On January 25, 1915, the day she turned thirty-three, Virginia agreed to three things: to take a lease on Hogarth House, to buy a printing press, and to acquire, ‘a bulldog, probably called John’. We stay too, and buy an airy, inter-war apartment on the very same road, after it has morphed from Paradise to Sheen. Their new home was the right-hand side of a divided Georgian country house; from her attic window, Virginia could see the pagoda in Kew Gardens. Two tumultuous years passed before the printing press arrived, but ‘John’ remained notional.

The move did not go smoothly. Theirs that is, ours is fine. Virginia fell dreadfully ill, and was hospitalised when her errant mind took to conjuring up terrifying hallucinations. In April, she moved to Hogarth House, accompanied by four private nurses, two by day and two by night. She lay in bed, ‘listening to the voices of the dead’ or watching the sunlight, ‘quiver like gold water on the wall’. At times she was demented, lashing out and babbling incoherently.

Wartime air raids terrorised Richmond two decades before our block was built – the Belgian munitions works in Clevedon Road providing an attractive target. Leonard and Virginia retreated to their cellar, where they perched uncomfortably on wooden boxes, clutching torches in unsteady hands as they listened to the whine of the sirens, the screech of falling bombs, and the ‘at-at’ response of anti-aircraft fire. Virginia recorded it all in her diary.

We are spared the horror of aerial bombardment, but live through another national crisis: England is riddled with foot and mouth disease, and towering pyres dominate news broadcasts. Disinfectant-infused mats litter doorways and pavements, and Richmond Park closes in an attempt to protect the herds of red and fallow deer that have roamed freely since 1529. When peace returned, Virginia recorded the drunken celebrations in her diary. Her words soar like the fireworks that exploded over the Thames:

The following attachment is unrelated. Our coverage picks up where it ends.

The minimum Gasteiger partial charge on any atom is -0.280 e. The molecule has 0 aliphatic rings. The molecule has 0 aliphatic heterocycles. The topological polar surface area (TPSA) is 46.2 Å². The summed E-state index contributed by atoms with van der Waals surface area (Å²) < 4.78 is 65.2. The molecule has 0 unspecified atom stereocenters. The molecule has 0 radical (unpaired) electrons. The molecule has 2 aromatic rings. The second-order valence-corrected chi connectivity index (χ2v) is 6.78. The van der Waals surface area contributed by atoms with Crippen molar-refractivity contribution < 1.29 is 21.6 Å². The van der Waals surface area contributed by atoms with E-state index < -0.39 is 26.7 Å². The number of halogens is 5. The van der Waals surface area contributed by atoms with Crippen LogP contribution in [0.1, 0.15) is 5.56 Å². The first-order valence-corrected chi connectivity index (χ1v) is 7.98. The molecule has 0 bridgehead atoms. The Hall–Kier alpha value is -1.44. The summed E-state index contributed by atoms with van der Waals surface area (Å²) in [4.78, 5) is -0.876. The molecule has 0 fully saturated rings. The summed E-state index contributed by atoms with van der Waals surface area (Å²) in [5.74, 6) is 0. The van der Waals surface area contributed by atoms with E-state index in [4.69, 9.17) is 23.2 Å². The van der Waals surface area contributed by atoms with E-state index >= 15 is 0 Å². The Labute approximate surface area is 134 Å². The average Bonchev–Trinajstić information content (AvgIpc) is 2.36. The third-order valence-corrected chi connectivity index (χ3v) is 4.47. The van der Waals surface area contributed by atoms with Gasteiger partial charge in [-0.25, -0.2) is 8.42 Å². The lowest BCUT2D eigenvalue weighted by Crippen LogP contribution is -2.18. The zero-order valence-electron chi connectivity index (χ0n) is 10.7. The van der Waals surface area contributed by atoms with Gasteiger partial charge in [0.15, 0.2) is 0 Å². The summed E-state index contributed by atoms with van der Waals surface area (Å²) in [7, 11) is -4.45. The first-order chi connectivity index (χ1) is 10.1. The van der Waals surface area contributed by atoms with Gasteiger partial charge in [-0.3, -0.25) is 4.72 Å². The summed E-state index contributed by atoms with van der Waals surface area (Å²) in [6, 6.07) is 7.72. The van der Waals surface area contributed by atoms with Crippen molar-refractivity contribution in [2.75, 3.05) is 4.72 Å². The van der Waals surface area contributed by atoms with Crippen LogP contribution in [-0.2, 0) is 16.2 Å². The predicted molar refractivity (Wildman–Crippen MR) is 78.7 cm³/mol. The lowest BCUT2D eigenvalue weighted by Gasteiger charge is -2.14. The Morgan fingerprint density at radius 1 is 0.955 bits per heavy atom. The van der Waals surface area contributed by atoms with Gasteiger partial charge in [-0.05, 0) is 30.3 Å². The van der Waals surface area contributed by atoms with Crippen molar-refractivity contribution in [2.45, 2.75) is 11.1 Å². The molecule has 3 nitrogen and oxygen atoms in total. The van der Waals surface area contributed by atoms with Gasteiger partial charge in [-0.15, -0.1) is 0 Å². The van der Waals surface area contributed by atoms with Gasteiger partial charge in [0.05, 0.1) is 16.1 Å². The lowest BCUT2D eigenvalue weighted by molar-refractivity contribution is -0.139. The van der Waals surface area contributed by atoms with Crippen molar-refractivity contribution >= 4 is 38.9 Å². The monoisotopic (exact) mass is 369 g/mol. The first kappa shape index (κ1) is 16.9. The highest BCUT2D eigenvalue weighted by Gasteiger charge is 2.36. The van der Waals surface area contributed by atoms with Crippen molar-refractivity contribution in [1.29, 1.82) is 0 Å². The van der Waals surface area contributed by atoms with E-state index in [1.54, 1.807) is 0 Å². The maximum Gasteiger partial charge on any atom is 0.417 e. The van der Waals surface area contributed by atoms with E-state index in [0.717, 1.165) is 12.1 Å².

‘Red and green and yellow and blue balls rose slowly in the air burst, flowered into an oval of light, which dropped into minute grains and expired.’

We commute to conventional jobs, caught up in the swarm that abandons Richmond every working day, but Leonard and Virginia remained at home. They took delivery of a small hand press and an assortment of old typeface, and learned their new trade from a sixteen-page pamphlet. A congenital tremor in Leonard’s hands – a minor inconvenience that kept him safe from a war in which one of his brothers was killed and another left badly injured -made it impossible to set type, so he ran the press machines instead. Virginia knelt on the drawing room floor, laboriously setting each line, letter-by-letter, word-by-word, and soon discovered that sorting out print was,

‘the work of ages, especially when you mix the h’s with the n’s, as I did yesterday’.

Yet it was also:

‘exciting, soothing, ennobling and satisfying’.